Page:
ERIC Number: ED464056
Record Type: RIE
Publication Date: 2001-Oct
Reference Count: N/A
Paths to Teaching.
Lee, John B.; Clery, Suzanne B.; Presley, Jennifer B.
This report uses the national Baccalaureate and Beyond longitudinal database to look at the early career paths of 1993 college graduates. The results provide information on which college graduates became teachers, where they taught, and whether they left teaching within 3 years. Overall, it is not easy to predict who may be potential teachers when students are in college. Teachers' personal and academic characteristics vary by grade taught. Some teachers work for lower salaries with similar or higher levels of job satisfaction when they are in non-urban areas that have few high-poverty schools. More public school teachers without certification than with certification, and more public school teachers with college admission scores in the top quartile than with scores not in the top quartile, left teaching. Key recruitment strategies include providing beginning college students with a realistic set of expectations and experiences regarding teaching and including community colleges early on in students' school experiences. Key retention strategies include getting non-certified teachers certified, providing induction programs, involving new teachers in school improvement, and improving the lowest beginning salaries. (SM)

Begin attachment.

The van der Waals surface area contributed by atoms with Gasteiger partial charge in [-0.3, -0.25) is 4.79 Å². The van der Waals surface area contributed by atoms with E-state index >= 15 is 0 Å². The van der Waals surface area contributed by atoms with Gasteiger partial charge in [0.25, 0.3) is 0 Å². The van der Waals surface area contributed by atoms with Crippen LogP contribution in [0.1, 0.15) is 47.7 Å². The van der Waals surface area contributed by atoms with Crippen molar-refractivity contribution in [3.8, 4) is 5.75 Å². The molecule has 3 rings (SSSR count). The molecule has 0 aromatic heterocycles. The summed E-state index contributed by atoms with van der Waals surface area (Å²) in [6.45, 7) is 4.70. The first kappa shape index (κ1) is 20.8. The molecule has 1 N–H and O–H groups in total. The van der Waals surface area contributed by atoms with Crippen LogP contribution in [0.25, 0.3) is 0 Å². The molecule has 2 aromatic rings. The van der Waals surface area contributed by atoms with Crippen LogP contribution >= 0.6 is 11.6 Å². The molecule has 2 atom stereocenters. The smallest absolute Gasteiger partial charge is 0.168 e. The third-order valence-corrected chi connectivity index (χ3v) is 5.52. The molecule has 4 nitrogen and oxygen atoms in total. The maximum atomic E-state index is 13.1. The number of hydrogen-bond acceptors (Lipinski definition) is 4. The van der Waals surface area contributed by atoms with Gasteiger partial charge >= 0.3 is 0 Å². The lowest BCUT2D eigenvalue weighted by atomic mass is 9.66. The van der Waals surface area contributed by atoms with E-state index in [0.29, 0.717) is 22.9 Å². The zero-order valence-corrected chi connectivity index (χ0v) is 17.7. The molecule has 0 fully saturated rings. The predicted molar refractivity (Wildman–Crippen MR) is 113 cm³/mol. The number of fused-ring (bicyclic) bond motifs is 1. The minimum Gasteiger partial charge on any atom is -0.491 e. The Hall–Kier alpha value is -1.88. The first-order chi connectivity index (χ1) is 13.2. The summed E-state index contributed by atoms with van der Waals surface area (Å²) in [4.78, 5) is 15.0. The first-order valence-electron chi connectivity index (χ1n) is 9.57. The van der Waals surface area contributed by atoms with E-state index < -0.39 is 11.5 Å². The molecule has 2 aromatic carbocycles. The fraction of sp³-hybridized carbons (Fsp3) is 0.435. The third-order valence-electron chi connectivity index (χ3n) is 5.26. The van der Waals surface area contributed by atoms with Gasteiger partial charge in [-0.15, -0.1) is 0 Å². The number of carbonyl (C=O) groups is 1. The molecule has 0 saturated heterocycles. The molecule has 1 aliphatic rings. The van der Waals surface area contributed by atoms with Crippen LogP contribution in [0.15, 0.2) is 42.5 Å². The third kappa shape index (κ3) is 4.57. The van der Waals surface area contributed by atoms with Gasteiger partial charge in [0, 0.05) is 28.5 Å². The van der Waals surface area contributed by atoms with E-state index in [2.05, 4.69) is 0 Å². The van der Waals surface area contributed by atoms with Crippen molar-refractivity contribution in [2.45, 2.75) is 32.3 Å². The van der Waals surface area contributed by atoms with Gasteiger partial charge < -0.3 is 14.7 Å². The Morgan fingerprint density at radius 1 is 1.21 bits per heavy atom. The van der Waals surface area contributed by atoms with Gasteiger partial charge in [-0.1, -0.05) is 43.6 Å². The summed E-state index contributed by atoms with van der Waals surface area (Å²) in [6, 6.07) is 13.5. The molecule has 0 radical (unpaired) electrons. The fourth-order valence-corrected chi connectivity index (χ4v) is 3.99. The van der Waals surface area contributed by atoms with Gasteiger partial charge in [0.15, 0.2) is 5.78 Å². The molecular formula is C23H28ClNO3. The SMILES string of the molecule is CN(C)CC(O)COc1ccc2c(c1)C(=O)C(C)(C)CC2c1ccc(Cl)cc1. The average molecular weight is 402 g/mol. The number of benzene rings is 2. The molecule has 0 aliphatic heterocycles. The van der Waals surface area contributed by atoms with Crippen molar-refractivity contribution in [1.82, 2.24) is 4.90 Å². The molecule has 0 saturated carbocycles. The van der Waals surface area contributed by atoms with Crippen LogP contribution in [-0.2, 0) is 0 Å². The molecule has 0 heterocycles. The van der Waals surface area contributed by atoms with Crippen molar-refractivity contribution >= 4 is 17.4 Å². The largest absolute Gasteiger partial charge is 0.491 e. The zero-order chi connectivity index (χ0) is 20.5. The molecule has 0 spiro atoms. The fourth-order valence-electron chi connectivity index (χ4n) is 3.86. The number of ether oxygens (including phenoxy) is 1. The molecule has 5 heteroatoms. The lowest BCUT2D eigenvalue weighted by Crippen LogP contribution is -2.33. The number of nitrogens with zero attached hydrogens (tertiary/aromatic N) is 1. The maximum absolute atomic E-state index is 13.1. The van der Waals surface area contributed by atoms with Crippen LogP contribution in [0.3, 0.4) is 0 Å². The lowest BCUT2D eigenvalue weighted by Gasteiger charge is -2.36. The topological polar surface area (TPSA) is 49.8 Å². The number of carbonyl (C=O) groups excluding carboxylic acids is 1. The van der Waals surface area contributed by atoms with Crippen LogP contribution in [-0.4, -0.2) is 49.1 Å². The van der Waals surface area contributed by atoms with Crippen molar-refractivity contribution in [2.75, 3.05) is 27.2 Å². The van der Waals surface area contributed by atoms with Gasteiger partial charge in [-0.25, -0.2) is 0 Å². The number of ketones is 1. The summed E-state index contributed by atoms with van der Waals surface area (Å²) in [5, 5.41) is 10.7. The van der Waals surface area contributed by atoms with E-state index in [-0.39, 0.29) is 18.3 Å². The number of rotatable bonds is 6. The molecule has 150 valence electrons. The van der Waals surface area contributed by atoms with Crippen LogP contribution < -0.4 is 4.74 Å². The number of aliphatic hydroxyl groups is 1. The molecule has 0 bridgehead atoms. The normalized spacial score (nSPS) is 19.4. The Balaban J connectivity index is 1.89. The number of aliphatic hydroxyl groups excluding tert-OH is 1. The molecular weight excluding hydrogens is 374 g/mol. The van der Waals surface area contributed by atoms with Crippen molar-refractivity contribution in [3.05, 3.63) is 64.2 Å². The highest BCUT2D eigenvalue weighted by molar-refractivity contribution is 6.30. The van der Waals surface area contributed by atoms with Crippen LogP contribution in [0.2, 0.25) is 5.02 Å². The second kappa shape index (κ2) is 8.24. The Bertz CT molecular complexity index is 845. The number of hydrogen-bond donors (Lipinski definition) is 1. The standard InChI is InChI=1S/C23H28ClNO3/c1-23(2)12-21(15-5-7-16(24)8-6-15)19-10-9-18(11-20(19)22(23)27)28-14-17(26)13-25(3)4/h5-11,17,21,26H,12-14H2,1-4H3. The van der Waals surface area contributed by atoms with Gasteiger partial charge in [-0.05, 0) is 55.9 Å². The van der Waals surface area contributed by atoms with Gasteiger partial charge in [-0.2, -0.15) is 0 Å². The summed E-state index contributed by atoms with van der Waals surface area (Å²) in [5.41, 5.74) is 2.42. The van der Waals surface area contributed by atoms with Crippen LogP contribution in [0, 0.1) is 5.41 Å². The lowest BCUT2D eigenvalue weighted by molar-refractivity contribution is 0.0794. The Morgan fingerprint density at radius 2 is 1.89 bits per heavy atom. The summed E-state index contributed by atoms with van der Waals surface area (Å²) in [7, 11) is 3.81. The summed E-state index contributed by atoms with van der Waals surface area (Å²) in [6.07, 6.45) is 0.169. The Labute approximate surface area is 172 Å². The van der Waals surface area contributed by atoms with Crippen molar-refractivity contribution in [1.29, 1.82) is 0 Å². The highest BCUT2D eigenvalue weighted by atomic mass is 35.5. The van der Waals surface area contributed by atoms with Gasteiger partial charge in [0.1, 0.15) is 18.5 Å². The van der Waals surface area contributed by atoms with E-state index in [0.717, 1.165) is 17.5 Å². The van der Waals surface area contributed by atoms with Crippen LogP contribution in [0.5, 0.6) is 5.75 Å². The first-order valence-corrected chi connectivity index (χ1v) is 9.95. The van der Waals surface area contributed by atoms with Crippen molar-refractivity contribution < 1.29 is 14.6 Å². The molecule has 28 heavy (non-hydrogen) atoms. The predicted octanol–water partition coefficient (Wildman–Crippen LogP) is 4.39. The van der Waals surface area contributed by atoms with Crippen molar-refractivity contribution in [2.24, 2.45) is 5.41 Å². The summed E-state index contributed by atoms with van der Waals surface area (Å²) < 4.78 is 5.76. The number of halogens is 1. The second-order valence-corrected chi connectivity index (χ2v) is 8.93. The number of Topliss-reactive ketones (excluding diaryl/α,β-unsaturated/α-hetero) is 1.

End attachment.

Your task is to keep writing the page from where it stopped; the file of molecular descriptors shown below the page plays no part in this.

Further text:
Descriptors: Beginning Teacher Induction, Beginning Teachers, Career Choice, Career Development, College Graduates, College Students, Elementary Secondary Education, Higher Education, Job Satisfaction, Poverty, Preservice Teacher Education, Public Schools, Student Characteristics, Teacher Certification, Teacher Characteristics, Teacher Persistence, Teaching Conditions
Illinois Education Research Council, Box 1064, Southern Illinois University Edwardsville, Edwardsville, IL 62026-1064. Tel: 618-650-2840; e-mail: email@example.com. For full text: http://www.ierc.siue.edu.
Publication Type: Reports - Descriptive
Education Level: N/A
Authoring Institution: Southern Illinois Univ., Edwardsville. Illinois Education Research Council.